Sail away home: Crew repatriation
Many crew don’t give a thought to repatriation until they want to return home. What rights do they have?
Repatriation is a regulation enshrined in the Maritime Labour Convention, 2006 (MLC) ‘to ensure that seafarers are able to return home’. Effectively, repatriation provides crew with the right to be returned to their ‘home port’ when their contract ends. This includes flights, accommodation and other travel expenses, and what happens when repatriation is requested due to compassionate grounds?
All commercial vessels are required to adhere to the MLC requirements, but Liam Dobbin, managing director of wilsonhalligan, explains that private yachts also tend to follow the same agreement laid out by the MLC, even though it does vary. “It’s driven by the captain. If they are managed or they’ve got an external management company and they are still private, it will be a fairly standard contract and crew will be repatriated,” he explains.
Rebecca Thornley-Gibson, head of employment at Ince & Co, says that anything outside of the requirements stated in the MLC would have to be agreed on a case-by-case basis with the owner and/or captain. “It could be that in a Seafarer’s Employment Agreement (SEA), there are additional repatriation obligations that have been contractually agreed, such as in the event of some sort of personal trauma, but that would have to be something that is very much negotiated between the yacht owner and the crewmember in their contract.”
New legislation was introduced in January 2017 (an amendment to the existing MLC), which was the result of a collaboration between the International Labour Organization (ILO) and International Maritime Organization (IMO). The new requirements mean that owners now must have a contract of insurance (or other financial security in place, such as a bond) to cover their liabilities for repatriation. Previously, if an owner was to declare bankruptcy, they would not be accountable for paying the costs for crewmembers.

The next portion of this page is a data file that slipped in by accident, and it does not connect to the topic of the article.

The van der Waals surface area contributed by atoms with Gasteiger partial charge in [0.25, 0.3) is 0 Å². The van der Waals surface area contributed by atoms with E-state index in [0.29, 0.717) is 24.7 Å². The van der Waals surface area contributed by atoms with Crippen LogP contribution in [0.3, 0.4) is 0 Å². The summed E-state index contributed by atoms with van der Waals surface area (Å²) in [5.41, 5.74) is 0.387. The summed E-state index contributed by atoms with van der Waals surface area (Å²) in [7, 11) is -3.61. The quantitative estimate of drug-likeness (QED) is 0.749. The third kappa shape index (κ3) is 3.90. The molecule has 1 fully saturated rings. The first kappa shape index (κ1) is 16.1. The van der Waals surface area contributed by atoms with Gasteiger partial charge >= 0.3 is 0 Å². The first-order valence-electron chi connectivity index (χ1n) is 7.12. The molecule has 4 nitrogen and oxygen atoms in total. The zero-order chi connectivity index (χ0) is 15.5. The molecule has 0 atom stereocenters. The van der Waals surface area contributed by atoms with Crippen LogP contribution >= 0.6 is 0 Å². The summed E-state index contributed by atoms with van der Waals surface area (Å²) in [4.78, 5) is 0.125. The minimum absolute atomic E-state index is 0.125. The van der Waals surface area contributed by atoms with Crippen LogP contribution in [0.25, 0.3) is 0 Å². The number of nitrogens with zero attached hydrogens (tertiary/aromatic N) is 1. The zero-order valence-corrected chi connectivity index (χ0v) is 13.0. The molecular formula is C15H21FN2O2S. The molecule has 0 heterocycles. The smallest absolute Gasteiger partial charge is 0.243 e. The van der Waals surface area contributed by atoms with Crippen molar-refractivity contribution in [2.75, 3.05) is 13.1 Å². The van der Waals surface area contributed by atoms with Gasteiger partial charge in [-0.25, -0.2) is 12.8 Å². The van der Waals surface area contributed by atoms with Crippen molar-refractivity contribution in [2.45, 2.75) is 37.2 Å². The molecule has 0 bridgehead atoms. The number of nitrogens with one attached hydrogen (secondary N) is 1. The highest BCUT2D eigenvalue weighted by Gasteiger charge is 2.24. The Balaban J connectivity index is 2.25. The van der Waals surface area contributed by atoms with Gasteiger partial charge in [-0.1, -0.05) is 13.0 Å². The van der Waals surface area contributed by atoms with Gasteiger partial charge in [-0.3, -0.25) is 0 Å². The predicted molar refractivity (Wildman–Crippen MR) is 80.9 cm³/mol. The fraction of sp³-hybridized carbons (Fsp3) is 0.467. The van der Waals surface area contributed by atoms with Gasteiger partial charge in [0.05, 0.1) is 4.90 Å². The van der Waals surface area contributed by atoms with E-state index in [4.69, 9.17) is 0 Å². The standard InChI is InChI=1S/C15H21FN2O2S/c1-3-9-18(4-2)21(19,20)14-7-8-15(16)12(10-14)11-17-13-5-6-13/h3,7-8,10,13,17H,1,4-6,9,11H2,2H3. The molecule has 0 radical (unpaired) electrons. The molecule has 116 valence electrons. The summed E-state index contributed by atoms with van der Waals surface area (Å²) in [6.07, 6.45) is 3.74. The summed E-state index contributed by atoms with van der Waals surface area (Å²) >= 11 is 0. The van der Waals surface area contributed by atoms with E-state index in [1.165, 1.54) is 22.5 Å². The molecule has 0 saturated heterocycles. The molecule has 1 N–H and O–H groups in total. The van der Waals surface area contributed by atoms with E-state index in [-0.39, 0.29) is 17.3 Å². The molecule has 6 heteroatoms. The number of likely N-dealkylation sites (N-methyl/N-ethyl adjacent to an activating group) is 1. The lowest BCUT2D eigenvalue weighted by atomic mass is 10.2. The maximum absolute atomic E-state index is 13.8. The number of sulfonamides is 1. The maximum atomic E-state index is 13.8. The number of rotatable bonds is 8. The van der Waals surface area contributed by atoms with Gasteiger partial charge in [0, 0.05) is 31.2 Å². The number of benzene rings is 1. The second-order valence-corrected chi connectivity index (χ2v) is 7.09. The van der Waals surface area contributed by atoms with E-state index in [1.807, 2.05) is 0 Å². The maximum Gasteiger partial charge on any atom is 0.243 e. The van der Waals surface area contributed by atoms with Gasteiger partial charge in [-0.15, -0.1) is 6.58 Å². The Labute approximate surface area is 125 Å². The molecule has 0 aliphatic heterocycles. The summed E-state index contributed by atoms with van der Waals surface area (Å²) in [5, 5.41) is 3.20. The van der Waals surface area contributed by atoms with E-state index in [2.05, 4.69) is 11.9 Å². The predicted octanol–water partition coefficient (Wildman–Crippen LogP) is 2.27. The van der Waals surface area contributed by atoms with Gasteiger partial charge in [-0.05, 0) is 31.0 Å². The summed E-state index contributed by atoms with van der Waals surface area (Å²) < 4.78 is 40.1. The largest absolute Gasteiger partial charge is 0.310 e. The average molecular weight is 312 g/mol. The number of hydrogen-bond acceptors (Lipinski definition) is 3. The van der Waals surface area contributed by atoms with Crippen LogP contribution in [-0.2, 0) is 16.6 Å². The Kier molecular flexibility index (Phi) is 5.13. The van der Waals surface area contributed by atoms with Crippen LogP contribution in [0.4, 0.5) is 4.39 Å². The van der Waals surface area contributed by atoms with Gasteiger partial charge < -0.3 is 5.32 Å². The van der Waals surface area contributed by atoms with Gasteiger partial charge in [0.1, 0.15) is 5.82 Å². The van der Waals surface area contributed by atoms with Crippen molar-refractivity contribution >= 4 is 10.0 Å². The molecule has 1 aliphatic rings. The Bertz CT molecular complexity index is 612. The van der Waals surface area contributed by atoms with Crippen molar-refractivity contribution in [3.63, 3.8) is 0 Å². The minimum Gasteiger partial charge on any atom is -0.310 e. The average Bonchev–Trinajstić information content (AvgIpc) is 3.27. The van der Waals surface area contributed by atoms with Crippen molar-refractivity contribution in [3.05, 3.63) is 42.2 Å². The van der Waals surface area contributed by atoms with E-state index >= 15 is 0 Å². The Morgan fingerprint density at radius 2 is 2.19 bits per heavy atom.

Helen Warren, director at Sovren House Group, insists there are fewer issues with repatriation in the industry nowadays. “There aren’t as many crazy stories of crew being left as there used to be because crew and yachts are becoming more professional,” she says. The MLC was introduced primarily to protect seafarers who would not be able to afford transport home, not particularly common for superyacht crew who typically have high salaries.
“There aren’t as many crazy stories of crew being left as there used to be because crew and yachts are becoming more professional.”
Repatriation on compassionate grounds is a slightly greyer area in the industry. It is often the case that seniority, time spent on the vessel and the relationship with the owner play an important role in whether leave is granted in circumstances not outlined in the MLC or aboard a private vessel. Dobbin says that wilsonhalligan, as a yacht recruitment consultancy, often receives requests to place crew temporarily as cover for a crewmember. “Some of the crew pay for themselves to get home as they’ll have their allowances each year. If it’s an emergency situation, they will fly home at their own cost, the yacht will get a temp on board and then the crewmember will come back in three weeks after the funeral.”
Due to the unforeseen circumstances that usually surround compassionate leave, Thornley-Gibson explains that the crewmember legally has very few options if their yacht owner, manager or captain isn’t willing to offer them time off. “The reality is that if somebody found out that they had an emergency going on back home, their contract would have to be terminated. Crew would be bringing the contract to an end unlawfully because they wouldn’t be giving the required notice.” As there is no legal statute for compassionate leave, the reality for crew is that if they wish to return home for personal reasons, they would effectively be breaking their contract, giving the yacht the right to fire them.
Upon signing a contract with a yacht, crew have to stipulate their ‘home port’ to where they wish to be repatriated if and when their contract ends. Marianne Richards, operations manager at Hill Robinson yacht management, says that, in practice, there is a certain flexibility to where the crewmember can be repatriated, but only within reason. “We talk to the captain all the time when we are employing crew to make sure that they are not committing to any ridiculous repatriation terms and conditions,” she says.